TikTok faces multi-billion legal claim for collecting children’s private information

0
11
Panorama of a city business district with office buildings and skyscrapers and superimposed data, charts and diagrams related to stock market, currency exchange and global finance. Blue line graphs with numbers and exchange rates, candlestick charts and financial figures fill the image with a glowing light. Sunset light.

TikTok and parent company ByteDance are facing a legal claim for allegedly violating UK and EU children’s data protection law.


Anne Longfield, the former Children’s Commissioner for England, has sued the popular video app on behalf of millions of children working with law firm Scott + Scott.


READ: Tiktok throws down challenge to Facebook with US ecommerce plans


If successful, each child could receive thousands of pounds, while TikTok would have to dish out billions of pounds.


The legal claim argues that TikTok takes children’s personal information without sufficient warning, transparency or the necessary consent required by law and without parents and children knowing what is being done with their private information.


It would involve every child that has used the platform since 25 May 2018, regardless of whether they have an account or what their privacy settings are.


It is estimated over 3.5mln children in the UK have been affected.


The personal information allegedly collected by the company includes telephone numbers, videos, pictures and their exact location, along with facial recognition data, which Longfield said it is valuable to the company.


Cayman Islands-based ByteDance is expected to make nearly US$30bn in 2020, with over two-thirds of this being advertising revenue involving the transfer of personal information, the data claim said.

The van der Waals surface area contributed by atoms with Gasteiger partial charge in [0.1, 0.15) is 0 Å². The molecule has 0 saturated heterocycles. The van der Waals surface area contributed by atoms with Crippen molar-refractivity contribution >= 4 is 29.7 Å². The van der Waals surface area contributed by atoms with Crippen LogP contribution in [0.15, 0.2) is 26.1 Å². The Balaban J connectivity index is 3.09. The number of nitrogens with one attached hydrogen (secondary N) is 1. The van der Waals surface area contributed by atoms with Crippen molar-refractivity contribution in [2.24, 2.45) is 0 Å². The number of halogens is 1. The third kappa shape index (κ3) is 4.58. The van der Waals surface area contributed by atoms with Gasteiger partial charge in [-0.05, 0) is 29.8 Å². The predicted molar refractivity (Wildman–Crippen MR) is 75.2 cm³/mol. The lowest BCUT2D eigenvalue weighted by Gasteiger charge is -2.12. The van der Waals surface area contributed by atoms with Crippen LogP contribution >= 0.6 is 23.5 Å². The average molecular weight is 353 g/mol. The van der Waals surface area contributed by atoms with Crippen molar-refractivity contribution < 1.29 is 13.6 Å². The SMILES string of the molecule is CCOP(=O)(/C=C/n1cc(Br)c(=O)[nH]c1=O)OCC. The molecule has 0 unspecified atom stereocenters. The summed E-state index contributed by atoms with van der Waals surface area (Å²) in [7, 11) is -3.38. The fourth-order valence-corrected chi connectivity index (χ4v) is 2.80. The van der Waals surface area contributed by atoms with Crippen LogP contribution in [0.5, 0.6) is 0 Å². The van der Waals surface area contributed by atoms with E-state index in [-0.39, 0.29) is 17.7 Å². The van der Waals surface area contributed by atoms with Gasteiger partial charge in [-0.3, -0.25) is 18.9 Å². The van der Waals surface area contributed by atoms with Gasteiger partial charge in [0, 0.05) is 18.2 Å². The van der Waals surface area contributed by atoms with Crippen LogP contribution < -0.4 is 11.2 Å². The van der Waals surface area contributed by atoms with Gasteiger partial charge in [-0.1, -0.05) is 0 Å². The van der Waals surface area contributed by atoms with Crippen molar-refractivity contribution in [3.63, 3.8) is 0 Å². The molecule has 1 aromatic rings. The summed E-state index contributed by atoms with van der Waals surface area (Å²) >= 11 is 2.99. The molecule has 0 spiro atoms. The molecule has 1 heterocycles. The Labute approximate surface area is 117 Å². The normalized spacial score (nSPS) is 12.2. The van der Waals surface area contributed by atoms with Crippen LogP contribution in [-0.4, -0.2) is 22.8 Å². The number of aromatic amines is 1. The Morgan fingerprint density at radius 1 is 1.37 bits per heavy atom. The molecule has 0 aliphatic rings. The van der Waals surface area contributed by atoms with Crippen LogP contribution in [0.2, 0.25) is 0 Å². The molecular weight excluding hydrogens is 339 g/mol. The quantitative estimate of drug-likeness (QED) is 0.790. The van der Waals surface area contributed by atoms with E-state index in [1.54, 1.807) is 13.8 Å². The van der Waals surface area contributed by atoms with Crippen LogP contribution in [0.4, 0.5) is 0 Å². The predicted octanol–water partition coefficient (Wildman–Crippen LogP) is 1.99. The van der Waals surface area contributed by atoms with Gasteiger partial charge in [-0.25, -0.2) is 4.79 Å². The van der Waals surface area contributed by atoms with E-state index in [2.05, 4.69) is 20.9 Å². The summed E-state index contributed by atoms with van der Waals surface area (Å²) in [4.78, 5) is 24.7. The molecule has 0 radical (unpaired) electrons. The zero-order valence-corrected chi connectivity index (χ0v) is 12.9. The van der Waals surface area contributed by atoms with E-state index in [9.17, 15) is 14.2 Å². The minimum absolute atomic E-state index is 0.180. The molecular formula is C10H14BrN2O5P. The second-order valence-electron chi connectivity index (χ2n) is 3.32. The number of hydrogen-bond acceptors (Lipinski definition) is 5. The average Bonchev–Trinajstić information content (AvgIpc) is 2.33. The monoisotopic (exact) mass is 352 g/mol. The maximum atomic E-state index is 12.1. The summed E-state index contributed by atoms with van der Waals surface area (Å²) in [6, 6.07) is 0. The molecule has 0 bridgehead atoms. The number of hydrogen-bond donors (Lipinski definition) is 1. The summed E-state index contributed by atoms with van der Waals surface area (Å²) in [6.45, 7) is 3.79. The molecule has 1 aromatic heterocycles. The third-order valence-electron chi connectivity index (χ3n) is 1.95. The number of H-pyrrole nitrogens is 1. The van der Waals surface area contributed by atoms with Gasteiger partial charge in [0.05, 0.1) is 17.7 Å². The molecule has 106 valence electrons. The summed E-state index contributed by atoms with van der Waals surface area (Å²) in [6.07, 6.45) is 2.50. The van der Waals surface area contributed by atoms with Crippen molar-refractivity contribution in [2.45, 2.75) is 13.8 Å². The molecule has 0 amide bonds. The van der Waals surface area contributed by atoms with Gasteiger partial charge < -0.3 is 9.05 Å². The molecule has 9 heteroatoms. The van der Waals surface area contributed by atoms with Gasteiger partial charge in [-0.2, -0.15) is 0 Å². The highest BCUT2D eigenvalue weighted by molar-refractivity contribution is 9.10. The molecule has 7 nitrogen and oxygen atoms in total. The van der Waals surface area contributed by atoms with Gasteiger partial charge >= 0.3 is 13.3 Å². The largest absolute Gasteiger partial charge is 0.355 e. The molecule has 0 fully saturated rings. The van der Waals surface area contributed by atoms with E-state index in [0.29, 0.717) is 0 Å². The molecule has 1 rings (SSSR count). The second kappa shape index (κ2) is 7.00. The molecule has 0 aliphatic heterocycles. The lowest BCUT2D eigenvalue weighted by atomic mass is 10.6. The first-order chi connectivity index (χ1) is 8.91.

TikTok has over 800mln active users and was the most downloaded app globally in both 2019 and 2020.


In 2019, it was fined US$5.7mln by the US Federal Trade Commission for collecting children’s data without consent.


“TikTok is a hugely popular social media platform that has helped children keep in touch with their friends during an incredibly difficult year. However, behind the fun songs, dance challenges and lip-sync trends lies something far more sinister,” said Longfield.


“Parents and children have a right to know that private information, including phone numbers, physical location, and videos of their children are being illegally collected. TikTok appears set on making it as difficult as possible for millions of mothers and fathers to know who is benefiting from this information.”


“We want to put a stop to TikTok’s shadowy data collection practices, and demand that they delete all private information that has been illegally processed when children use the app.”

LEAVE A REPLY

Please enter your comment!
Please enter your name here